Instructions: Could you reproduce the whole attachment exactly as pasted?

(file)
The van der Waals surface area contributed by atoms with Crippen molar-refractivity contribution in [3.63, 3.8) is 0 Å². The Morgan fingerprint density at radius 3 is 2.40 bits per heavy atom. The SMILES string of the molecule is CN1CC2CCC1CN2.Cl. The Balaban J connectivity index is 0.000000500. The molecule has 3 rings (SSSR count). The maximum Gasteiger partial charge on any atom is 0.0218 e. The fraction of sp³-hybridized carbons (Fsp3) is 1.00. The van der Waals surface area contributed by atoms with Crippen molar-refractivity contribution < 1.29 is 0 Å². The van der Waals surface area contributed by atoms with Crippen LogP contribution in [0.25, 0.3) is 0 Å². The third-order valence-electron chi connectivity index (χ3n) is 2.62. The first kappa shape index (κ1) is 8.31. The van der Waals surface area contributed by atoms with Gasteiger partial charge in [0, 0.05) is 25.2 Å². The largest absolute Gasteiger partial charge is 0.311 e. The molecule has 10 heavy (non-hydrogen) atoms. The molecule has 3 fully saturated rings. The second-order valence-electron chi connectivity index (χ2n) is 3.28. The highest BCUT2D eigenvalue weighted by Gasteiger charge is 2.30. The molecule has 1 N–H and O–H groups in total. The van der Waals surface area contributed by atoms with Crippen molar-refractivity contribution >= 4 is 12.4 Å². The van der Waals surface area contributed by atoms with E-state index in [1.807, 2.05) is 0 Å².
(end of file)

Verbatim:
The van der Waals surface area contributed by atoms with Crippen molar-refractivity contribution in [3.63, 3.8) is 0 Å². The Morgan fingerprint density at radius 3 is 2.40 bits per heavy atom. The SMILES string of the molecule is CN1CC2CCC1CN2.Cl. The Balaban J connectivity index is 0.000000500. The molecule has 3 rings (SSSR count). The maximum Gasteiger partial charge on any atom is 0.0218 e. The fraction of sp³-hybridized carbons (Fsp3) is 1.00. The van der Waals surface area contributed by atoms with Crippen molar-refractivity contribution < 1.29 is 0 Å². The van der Waals surface area contributed by atoms with Crippen LogP contribution in [0.25, 0.3) is 0 Å². The third-order valence-electron chi connectivity index (χ3n) is 2.62. The first kappa shape index (κ1) is 8.31. The van der Waals surface area contributed by atoms with Gasteiger partial charge in [0, 0.05) is 25.2 Å². The largest absolute Gasteiger partial charge is 0.311 e. The molecule has 10 heavy (non-hydrogen) atoms. The molecule has 3 fully saturated rings. The second-order valence-electron chi connectivity index (χ2n) is 3.28. The highest BCUT2D eigenvalue weighted by Gasteiger charge is 2.30. The molecule has 1 N–H and O–H groups in total. The van der Waals surface area contributed by atoms with Crippen molar-refractivity contribution >= 4 is 12.4 Å². The van der Waals surface area contributed by atoms with E-state index in [1.807, 2.05) is 0 Å².